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  • Writer's pictureDr. P.K. Shrivastava

FEEDING MANAGEMENT OF DAIRY CATTLE - PART-3

Compiled by Dr PK Shrivastava, Dairy Business Consultant; M/s dairy Consultancy, Bangalore-99; Ph-+918073147467


Refer our previous articles:

(1) “Feeding management of Dairy Cattle -Part 1

(2) Feeding management of Dairy Cattle-Part-2


We have covered the following topics in this article:

(A) Introduction

(B) Parts of Ration (forage, cattle feed (CF), mineral mixture, feed additives, etc.)

(C) Cultivation & preservation of forage

(D) Manufacturing of cattle feed (CF) & mineral Mixture at Farm

(E) Formulating ration for calves, heifers, adult cows, pregnant cows:


(A) INTRODUCTION:

India is struggling for a long time to improve per animal milk yield and quality of milk to meet the export requirement. Due to quality issues, the consumers liking is increasing towards farm fresh milk. The animal productivity depends on (1) providing required energy feed to animal (2) reduce stress conditions for animal (3) better germplasm of the animal. We are discussing (1) here.


As we know the feeding alone contributes about 70% of the recurring cost of the farm, therefore, it is essential to keep the cost of milk production low. As such, we need to be very calculative while planning for feeding to the farm animals.


Presently (year 2020), the projected requirement for dry fodder 530 million tons (MT), green fodder 880 MT and that of concentrate is 96 MT. The projections made in the same report for deficits in the year 2020 for dry fodder 23%, green fodder 32% and of CF 36% (actually reduced compared to the report of working group for 10th Five Year Plan indicated a deficit of about 62 per cent in green fodder, 22 per cent in dry fodder and 64 per cent in concentrates (2002-07). However, working group committee indicated this as a challenge to develop mechanism to maintain the supply of adequate fodder and quality CF feed at reasonable prices to the cattle owners. (Balaraman, 2005).


The projections provided by NIANP (ICAR) Bangalore (see Figure 1), shows that the deficit from required quantity to available quantity (gaps) has actually reduced in 2020 than the projections made by the committee in 2005. We hope that due to the Govt intervention and support these deficit projections (gaps) made by “The Standing Committee on Agriculture (2017-18)”, NIANP (ICAR) would further reduce in years to come.


As per the estimates of the NIANP (ICAR) Bangalore, the deficit in the requirement and the availability of dry fodder, green fodder and concentrates during 2015 was to the extent of 21 per cent, 26 per cent, and 34 per cent, respectively. This is likely to increase to 21 per cent, 40 per cent, and 38 per cent, respectively, by 2025. (See Figure 1).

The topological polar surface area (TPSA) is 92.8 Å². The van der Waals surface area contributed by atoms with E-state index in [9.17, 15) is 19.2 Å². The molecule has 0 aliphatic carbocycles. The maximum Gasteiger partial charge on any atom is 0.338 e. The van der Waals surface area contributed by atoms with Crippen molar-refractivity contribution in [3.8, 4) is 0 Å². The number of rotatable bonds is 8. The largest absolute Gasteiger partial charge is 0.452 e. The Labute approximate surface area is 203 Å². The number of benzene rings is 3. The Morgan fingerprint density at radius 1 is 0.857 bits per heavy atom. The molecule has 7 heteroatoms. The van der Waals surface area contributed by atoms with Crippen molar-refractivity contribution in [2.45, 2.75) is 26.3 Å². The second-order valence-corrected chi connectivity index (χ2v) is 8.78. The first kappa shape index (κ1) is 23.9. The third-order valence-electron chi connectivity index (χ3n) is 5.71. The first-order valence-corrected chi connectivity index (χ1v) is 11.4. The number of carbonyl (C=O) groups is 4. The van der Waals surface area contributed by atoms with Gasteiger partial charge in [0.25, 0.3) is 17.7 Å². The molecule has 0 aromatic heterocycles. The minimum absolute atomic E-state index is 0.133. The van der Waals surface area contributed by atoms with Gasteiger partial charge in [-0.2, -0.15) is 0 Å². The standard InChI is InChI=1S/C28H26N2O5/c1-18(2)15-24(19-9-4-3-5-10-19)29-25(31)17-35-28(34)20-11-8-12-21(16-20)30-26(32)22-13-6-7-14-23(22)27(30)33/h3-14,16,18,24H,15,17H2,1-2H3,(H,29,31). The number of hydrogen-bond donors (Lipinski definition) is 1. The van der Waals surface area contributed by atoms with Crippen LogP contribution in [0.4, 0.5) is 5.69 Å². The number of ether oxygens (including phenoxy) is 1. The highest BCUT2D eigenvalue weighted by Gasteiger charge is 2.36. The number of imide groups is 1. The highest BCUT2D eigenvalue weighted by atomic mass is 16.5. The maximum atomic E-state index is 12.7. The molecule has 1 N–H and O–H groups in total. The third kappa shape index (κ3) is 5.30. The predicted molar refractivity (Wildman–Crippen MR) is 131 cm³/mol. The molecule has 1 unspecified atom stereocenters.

Source: https://www.thehindubusinessline.com/opinion/focus-needed-on-fodder-shortage-in-india/article31453079.ece



Figure 1: Showing estimates on feed and fodder in India


We know that the cost of green and dry fodder is much lesser compared to the concentrates (CF). The green fodder could be cultivated only when irrigated land is available. Further, the per capita land availability is reducing year by year. Somehow, dry fodder need could be fulfilled by the stems of cereal crops, tree leaves, etc. The scene of shortage of storage facilities for grains, spoiling millions of tons of food grains is heard every year. Good that these 2nd grade grains are used for CF production, however, the trade of these 2nd grade grains in the market is highly un-organized.


As shortage estimate are being projected by several expert committees constituted by the Govt, it is high time that the Govt support must focus on fodder & cereal production and preservation to address the animal productivity.



(B) PARTS OF RATION:

Ration has 5 components;

(a) Green Fodder (leguminous or non-leguminous)

(b) Dry Fodder (stems of cereals, fodder tree leaves, left over vegetables, etc.)

(c) Concentrate (CF) (proportionate mixture of cereals, brans, oil-cakes, salt & minerals)

(d) Mineral Mixture (proportionate composition of minerals and salts)

(e) Food additives (fortifying vitamins, minerals preparations, etc.)

(Drinking water supply round the clock)


For details on “Ration”, pl refer our article on “Feeding management of Dairy Cattle Part -2”, Published on June 15, 2021.


(C) CULTIVATION & PRESERVATION OF FORAGE:

(a) Soiling

(b) Ensiling,

(c) Pasturing,

(d) Hay feeding.


(a) Soiling:

Growing of green crops, harvesting them in green stage and bringing it to the stock for feeding is called soiling


(b) Ensiling:

The green fodders when harvested at right stage and stored in compressed condition so as to expel the air out and then sealing up with a covering to prevent the contact with fresh air, in order to preserve it with minimum loss of nutrients by fermentation for use as a succulent fodder during scarcity is called silage.


(a) Jowar (Sorghum vulgar Pers)

(b) Maize (Zea mays L.)

(c) M.P. Chary {Sorghum bicolor)

(d) Oat (Avena sativa L.)

(e) Bajra (Pennisetum glaucum (L.) R.Br.)


Note:

Leguminous crops like Lucerne, berseem etc. are not suitable crops for ensiling but silage can be prepared even with such crop provided these crops have been wilted to limit the moisture content and some additives as a source of carbohydrates are added. (Kashyap and Prasad, 1980).


(c) Pasturing:

Pasturage is the term used to denote grazing land for animals. Herbage sown & grown on the land meant for grazing animals is called pasture. The use of a good pasture in the feed program is important, particularly for ruminants. It is the cheapest source of fodder and requires least labor.


Pasture facility in India is very meager and there are very few cultivated (sown) pastures, hence proper attention must be paid to the development of grass land the village panchayat to develop pasture land for animals on common land available in the village. It provides all nutrients necessary for growth and milk production. One has to be alert to keep the pasture clean from possible infestation of parasites and diseased animals passing infection to the healthy animals, etc.